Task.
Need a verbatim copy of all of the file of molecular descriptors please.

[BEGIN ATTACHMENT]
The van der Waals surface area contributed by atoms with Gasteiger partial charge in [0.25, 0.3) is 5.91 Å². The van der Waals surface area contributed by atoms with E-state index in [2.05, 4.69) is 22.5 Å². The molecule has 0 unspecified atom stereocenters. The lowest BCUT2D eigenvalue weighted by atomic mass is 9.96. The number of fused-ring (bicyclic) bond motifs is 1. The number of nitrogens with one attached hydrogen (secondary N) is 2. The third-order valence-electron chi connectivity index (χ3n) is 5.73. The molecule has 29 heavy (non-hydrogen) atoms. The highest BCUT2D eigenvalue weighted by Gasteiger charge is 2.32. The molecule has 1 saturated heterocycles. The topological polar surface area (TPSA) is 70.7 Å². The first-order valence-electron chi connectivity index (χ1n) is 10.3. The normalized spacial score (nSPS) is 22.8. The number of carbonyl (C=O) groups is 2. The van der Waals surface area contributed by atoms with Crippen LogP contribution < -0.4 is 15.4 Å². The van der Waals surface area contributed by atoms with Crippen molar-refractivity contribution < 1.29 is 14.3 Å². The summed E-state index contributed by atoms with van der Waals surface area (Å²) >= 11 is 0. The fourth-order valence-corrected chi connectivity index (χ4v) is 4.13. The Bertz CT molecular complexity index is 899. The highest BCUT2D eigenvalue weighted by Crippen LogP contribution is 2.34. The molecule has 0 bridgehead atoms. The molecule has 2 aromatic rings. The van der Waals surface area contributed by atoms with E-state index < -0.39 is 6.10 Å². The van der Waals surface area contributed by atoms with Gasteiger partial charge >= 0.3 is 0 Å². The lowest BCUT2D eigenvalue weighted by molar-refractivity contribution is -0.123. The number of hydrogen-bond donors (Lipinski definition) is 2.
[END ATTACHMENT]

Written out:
The van der Waals surface area contributed by atoms with Gasteiger partial charge in [0.25, 0.3) is 5.91 Å². The van der Waals surface area contributed by atoms with E-state index in [2.05, 4.69) is 22.5 Å². The molecule has 0 unspecified atom stereocenters. The lowest BCUT2D eigenvalue weighted by atomic mass is 9.96. The number of fused-ring (bicyclic) bond motifs is 1. The number of nitrogens with one attached hydrogen (secondary N) is 2. The third-order valence-electron chi connectivity index (χ3n) is 5.73. The molecule has 29 heavy (non-hydrogen) atoms. The highest BCUT2D eigenvalue weighted by Gasteiger charge is 2.32. The molecule has 1 saturated heterocycles. The topological polar surface area (TPSA) is 70.7 Å². The first-order valence-electron chi connectivity index (χ1n) is 10.3. The normalized spacial score (nSPS) is 22.8. The number of carbonyl (C=O) groups is 2. The van der Waals surface area contributed by atoms with Crippen LogP contribution < -0.4 is 15.4 Å². The van der Waals surface area contributed by atoms with Crippen molar-refractivity contribution < 1.29 is 14.3 Å². The summed E-state index contributed by atoms with van der Waals surface area (Å²) >= 11 is 0. The fourth-order valence-corrected chi connectivity index (χ4v) is 4.13. The Bertz CT molecular complexity index is 899. The highest BCUT2D eigenvalue weighted by Crippen LogP contribution is 2.34. The molecule has 0 bridgehead atoms. The molecule has 2 aromatic rings. The van der Waals surface area contributed by atoms with E-state index < -0.39 is 6.10 Å². The van der Waals surface area contributed by atoms with Gasteiger partial charge >= 0.3 is 0 Å². The lowest BCUT2D eigenvalue weighted by molar-refractivity contribution is -0.123. The number of hydrogen-bond donors (Lipinski definition) is 2.